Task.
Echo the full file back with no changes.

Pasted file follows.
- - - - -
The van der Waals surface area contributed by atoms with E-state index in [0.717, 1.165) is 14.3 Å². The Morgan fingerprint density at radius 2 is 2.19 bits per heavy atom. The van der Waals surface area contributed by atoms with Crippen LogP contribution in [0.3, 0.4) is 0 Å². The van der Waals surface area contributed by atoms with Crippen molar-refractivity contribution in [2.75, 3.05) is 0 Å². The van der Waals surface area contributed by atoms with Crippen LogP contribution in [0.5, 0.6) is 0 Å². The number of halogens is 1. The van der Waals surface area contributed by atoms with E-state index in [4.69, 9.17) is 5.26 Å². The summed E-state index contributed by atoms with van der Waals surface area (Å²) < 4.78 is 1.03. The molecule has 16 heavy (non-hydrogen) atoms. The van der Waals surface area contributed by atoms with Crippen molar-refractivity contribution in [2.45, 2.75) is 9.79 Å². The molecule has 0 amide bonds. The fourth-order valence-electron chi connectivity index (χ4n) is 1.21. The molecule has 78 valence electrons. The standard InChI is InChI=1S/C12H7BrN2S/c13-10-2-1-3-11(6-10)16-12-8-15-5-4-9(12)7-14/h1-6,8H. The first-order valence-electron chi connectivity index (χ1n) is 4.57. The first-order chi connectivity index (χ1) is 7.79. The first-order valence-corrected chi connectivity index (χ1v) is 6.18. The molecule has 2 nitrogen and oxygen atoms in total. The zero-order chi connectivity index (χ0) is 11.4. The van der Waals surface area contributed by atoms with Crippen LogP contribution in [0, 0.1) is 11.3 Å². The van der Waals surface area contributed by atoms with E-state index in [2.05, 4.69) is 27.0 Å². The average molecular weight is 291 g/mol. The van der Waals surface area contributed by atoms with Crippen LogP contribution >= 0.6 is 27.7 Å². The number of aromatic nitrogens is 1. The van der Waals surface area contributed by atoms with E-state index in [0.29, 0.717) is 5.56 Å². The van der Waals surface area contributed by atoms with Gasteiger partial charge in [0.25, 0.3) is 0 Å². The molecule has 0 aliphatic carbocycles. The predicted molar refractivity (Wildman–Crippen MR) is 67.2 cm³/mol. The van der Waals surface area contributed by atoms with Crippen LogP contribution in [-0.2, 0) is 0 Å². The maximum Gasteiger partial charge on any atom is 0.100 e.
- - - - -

The van der Waals surface area contributed by atoms with E-state index in [0.717, 1.165) is 14.3 Å². The Morgan fingerprint density at radius 2 is 2.19 bits per heavy atom. The van der Waals surface area contributed by atoms with Crippen LogP contribution in [0.3, 0.4) is 0 Å². The van der Waals surface area contributed by atoms with Crippen molar-refractivity contribution in [2.75, 3.05) is 0 Å². The van der Waals surface area contributed by atoms with Crippen LogP contribution in [0.5, 0.6) is 0 Å². The number of halogens is 1. The van der Waals surface area contributed by atoms with E-state index in [4.69, 9.17) is 5.26 Å². The summed E-state index contributed by atoms with van der Waals surface area (Å²) < 4.78 is 1.03. The molecule has 16 heavy (non-hydrogen) atoms. The van der Waals surface area contributed by atoms with Crippen molar-refractivity contribution in [2.45, 2.75) is 9.79 Å². The molecule has 0 amide bonds. The fourth-order valence-electron chi connectivity index (χ4n) is 1.21. The molecule has 78 valence electrons. The standard InChI is InChI=1S/C12H7BrN2S/c13-10-2-1-3-11(6-10)16-12-8-15-5-4-9(12)7-14/h1-6,8H. The first-order valence-electron chi connectivity index (χ1n) is 4.57. The first-order chi connectivity index (χ1) is 7.79. The first-order valence-corrected chi connectivity index (χ1v) is 6.18. The molecule has 2 nitrogen and oxygen atoms in total. The zero-order chi connectivity index (χ0) is 11.4. The van der Waals surface area contributed by atoms with Crippen LogP contribution in [0, 0.1) is 11.3 Å². The van der Waals surface area contributed by atoms with E-state index in [2.05, 4.69) is 27.0 Å². The average molecular weight is 291 g/mol. The van der Waals surface area contributed by atoms with Crippen LogP contribution >= 0.6 is 27.7 Å². The number of aromatic nitrogens is 1. The van der Waals surface area contributed by atoms with E-state index in [0.29, 0.717) is 5.56 Å². The van der Waals surface area contributed by atoms with Gasteiger partial charge in [0.25, 0.3) is 0 Å². The molecule has 0 aliphatic carbocycles. The predicted molar refractivity (Wildman–Crippen MR) is 67.2 cm³/mol. The van der Waals surface area contributed by atoms with Crippen LogP contribution in [-0.2, 0) is 0 Å². The maximum Gasteiger partial charge on any atom is 0.100 e.